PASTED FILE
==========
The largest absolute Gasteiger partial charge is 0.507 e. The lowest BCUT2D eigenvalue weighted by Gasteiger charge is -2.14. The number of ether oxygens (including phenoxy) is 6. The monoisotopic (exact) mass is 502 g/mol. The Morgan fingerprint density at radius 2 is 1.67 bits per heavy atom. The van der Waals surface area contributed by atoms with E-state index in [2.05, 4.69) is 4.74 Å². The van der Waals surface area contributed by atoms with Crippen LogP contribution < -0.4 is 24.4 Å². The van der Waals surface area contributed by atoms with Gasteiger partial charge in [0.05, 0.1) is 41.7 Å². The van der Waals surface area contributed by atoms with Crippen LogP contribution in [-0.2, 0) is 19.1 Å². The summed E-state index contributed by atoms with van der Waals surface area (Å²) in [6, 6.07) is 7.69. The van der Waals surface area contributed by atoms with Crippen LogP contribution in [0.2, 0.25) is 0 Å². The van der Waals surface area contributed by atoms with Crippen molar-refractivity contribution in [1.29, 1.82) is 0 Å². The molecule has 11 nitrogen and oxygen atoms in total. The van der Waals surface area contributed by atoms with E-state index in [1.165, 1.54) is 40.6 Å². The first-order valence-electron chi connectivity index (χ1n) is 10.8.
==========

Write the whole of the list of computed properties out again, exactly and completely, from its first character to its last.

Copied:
The largest absolute Gasteiger partial charge is 0.507 e. The lowest BCUT2D eigenvalue weighted by Gasteiger charge is -2.14. The number of ether oxygens (including phenoxy) is 6. The monoisotopic (exact) mass is 502 g/mol. The Morgan fingerprint density at radius 2 is 1.67 bits per heavy atom. The van der Waals surface area contributed by atoms with E-state index in [2.05, 4.69) is 4.74 Å². The van der Waals surface area contributed by atoms with Crippen LogP contribution < -0.4 is 24.4 Å². The van der Waals surface area contributed by atoms with Gasteiger partial charge in [0.05, 0.1) is 41.7 Å². The van der Waals surface area contributed by atoms with Crippen LogP contribution in [-0.2, 0) is 19.1 Å². The summed E-state index contributed by atoms with van der Waals surface area (Å²) in [6, 6.07) is 7.69. The van der Waals surface area contributed by atoms with Crippen LogP contribution in [0.2, 0.25) is 0 Å². The van der Waals surface area contributed by atoms with Crippen molar-refractivity contribution in [1.29, 1.82) is 0 Å². The molecule has 11 nitrogen and oxygen atoms in total. The van der Waals surface area contributed by atoms with E-state index in [1.165, 1.54) is 40.6 Å². The first-order valence-electron chi connectivity index (χ1n) is 10.8.